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Other Japanese publishers and developers have obtained similar results upon attempting to offer up a decidedly more 'western' product than what they might produce traditionally. Both Resident Evil 5 and Final Fantasy XIII suffered from fans' dismay at what was a decidedly different experience than what they'd become accustomed to. As a result of being neither 'western' enough nor 'Japanese' enough, both these and other similar titles have faltered.

The few factors that we might be able to pinpoint could include a few of the following: to make a fairly successful game for the western market you'll need a brooding marine/space marine/ex-space marine with a mild backstory, a conflict that he/she (she, haha) reluctantly joins or conversely joins to avenge his family/hometown/dog, guns, guns with chainsaws, guns that fire alternating explosive chainsaws and flaming puppies, epic boss battles, some vehicular combat thrown in for good measure, co-op, and a healthy dose of online multiplayer through which the player can be milked for downloadable map packs.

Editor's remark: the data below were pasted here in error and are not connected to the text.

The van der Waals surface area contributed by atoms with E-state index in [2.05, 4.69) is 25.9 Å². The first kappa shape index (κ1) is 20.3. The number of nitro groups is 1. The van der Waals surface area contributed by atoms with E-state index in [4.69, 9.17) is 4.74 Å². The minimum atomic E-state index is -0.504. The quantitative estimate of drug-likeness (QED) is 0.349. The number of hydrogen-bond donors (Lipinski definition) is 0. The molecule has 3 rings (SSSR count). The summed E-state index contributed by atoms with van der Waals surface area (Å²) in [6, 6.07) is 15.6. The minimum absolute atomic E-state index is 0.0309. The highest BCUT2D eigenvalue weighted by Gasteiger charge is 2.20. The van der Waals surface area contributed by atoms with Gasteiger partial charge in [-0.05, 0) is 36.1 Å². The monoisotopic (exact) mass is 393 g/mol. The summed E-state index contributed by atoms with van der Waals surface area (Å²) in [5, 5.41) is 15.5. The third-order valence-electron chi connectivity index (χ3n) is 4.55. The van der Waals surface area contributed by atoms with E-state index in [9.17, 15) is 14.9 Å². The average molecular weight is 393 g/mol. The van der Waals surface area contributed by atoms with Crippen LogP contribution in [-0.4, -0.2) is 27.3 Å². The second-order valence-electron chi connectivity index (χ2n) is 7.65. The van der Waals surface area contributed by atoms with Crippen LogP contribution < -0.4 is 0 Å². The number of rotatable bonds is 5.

Although it may seem like superficial fluff, it takes real talent to consistently deliver a high caliber product like Gears of War II or Halo: Reach. Western developers are practiced at that sort of thing. They'd know exactly how to flesh out my impromptu list for any given project while making it feel just new enough.

To put it simply, generally speaking, Japanese developers aren't in possession of the cultural understanding necessary to successfully imitate western developers. To be sure, that's not exactly a bad thing. I can't imagine we would have received Ico or Shenmue from a western developer. I'm perfectly fine with that. Different developers specialize in different types of gameplay.

Land of the Setting Sun?

However, according to Keiji Inafune, formerly of Capcom, there is a distinct disconnect between those in charge of making business decisions and those who actually understand games, at least at Capcom, one of Japan's largest publishers. In an interview with 4Gamer, Inafune revealed what must be an embarrassing truth for Capcom:

KI: But for a company whose whole business is making and selling games, you've got to think that development would be the key point. If you ignore development, the company can't stand, so that's the way things currently are.

I can't say that I haven't been able to make lots of different things, but I would've liked for the development side to be more trusted in making games.

4G: It isn't?

KI: No. Not a single member of the board of directors understands games. I didn't ask to be a board member, but if you don't have someone who understands games in the position of making those final decisions, there winds up being a business side that doesn't understand games and development side that wants to make games. I feel that's the biggest problem Capcom will be facing. (You can read the full translated interview at neoGAF.)